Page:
September 11 is a kind of Remembrance Day. We remember the fallen. We remember everyone who lost someone or something on that day. People went to work and lost their lives. Families lost loved ones. We lost a bit of innocence.

I will always remember that morning. Before then I had no knowledge of terms such as Al Qaeda, bin Laden, weapons of mass destruction, and little knowledge of terms like terrorism-—words now firmly entrenched in our mental dictionaries. At work hundreds of miles and half an ocean away from New York City I had been busy clacking away on my computer while participating on and off in morning conversations that float over partitions that separate office workers. Most of it useless chit-chat with the occasional work-related information flung in for good measure. Then during a lull, we could hear—and pretend not to be listening to—snippets of a coworker’s anxious telephone conversation.

A plane hit the tower?

Heads popped up over the petition, now unabashedly waiting for information to be relayed from the telephone source to our coworker. A radio was tuned to a local station for the news and computer searches generated additional information.
We all have memories of that day, some as personal as being covered in the dust that fell while escaping the City ( while others gleaned knowledge from journalists at the scene.

Ten years later, wandering through the quiet beauty of the Botanical Gardens in Bermuda, 772 miles from the World Trade Center site, visitors encounter a Memorial linking the tragedy in the United States with the people of Bermuda. Bearing a piece of the Twin Towers (the diamond in the center of the cross), the spot reminds residents and visitors of those precious souls, including two Bermudians, who lost their lives in the 9/11 World Trade Center terrorist attack:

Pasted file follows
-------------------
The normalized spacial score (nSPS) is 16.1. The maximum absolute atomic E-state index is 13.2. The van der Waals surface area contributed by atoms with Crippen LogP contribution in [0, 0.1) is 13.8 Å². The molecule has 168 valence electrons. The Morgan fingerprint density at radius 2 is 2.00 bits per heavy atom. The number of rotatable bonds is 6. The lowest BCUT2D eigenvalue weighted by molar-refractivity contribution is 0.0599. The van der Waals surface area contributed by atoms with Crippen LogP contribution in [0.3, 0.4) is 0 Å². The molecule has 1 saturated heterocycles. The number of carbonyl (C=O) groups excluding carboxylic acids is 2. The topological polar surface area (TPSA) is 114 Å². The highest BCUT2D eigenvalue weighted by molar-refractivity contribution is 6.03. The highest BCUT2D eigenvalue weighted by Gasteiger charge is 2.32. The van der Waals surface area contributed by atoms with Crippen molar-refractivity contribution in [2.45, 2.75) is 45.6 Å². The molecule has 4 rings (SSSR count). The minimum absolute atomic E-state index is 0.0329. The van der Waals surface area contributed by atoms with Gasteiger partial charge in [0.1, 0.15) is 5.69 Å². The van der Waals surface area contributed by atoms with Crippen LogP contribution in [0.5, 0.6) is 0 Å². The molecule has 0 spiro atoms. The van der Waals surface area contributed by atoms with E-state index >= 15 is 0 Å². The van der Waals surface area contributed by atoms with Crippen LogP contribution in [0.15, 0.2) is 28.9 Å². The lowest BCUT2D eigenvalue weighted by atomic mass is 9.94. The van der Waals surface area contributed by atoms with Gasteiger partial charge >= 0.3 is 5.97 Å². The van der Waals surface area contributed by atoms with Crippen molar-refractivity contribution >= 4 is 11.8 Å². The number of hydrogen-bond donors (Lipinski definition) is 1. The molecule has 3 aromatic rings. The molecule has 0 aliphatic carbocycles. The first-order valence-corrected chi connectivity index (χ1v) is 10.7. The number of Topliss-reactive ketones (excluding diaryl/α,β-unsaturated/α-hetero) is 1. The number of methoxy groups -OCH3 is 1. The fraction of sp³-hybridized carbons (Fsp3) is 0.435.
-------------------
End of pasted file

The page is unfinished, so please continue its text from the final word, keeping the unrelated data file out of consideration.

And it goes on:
*Rhondelle Tankard, 31

*Boyd Gatton, 38

September 11 Memorial

The Memorial, dedicated on 11 September 2007, by Gregory Slayton, former United States Consul to Bermuda, and his wife, Marina Slayton, reaffirms the bond that links Bermuda, the United States and the United Kingdom. “Bonds of love and sacrifice, honor and courage, democracy and civilization.”

Memorial Plaque

Never Forget

Their names will never be forgotten.

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